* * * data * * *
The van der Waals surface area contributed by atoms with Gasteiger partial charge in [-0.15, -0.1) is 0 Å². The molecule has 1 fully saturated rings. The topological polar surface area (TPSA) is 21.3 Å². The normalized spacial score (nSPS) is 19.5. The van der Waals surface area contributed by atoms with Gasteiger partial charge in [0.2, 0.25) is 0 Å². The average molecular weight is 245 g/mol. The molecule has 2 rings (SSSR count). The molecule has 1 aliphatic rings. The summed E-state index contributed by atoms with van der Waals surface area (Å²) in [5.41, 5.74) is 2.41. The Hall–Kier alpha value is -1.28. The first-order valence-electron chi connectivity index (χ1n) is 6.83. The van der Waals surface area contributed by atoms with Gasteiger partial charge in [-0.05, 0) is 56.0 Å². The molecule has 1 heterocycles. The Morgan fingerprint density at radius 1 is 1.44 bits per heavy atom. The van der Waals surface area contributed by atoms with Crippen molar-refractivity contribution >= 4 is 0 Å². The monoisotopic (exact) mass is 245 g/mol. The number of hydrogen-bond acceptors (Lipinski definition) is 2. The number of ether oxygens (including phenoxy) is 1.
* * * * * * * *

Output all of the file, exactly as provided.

The van der Waals surface area contributed by atoms with Gasteiger partial charge in [-0.15, -0.1) is 0 Å². The molecule has 1 fully saturated rings. The topological polar surface area (TPSA) is 21.3 Å². The normalized spacial score (nSPS) is 19.5. The van der Waals surface area contributed by atoms with Gasteiger partial charge in [0.2, 0.25) is 0 Å². The average molecular weight is 245 g/mol. The molecule has 2 rings (SSSR count). The molecule has 1 aliphatic rings. The summed E-state index contributed by atoms with van der Waals surface area (Å²) in [5.41, 5.74) is 2.41. The Hall–Kier alpha value is -1.28. The first-order valence-electron chi connectivity index (χ1n) is 6.83. The van der Waals surface area contributed by atoms with Gasteiger partial charge in [-0.05, 0) is 56.0 Å². The molecule has 1 heterocycles. The Morgan fingerprint density at radius 1 is 1.44 bits per heavy atom. The van der Waals surface area contributed by atoms with Crippen molar-refractivity contribution >= 4 is 0 Å². The monoisotopic (exact) mass is 245 g/mol. The number of hydrogen-bond acceptors (Lipinski definition) is 2. The number of ether oxygens (including phenoxy) is 1.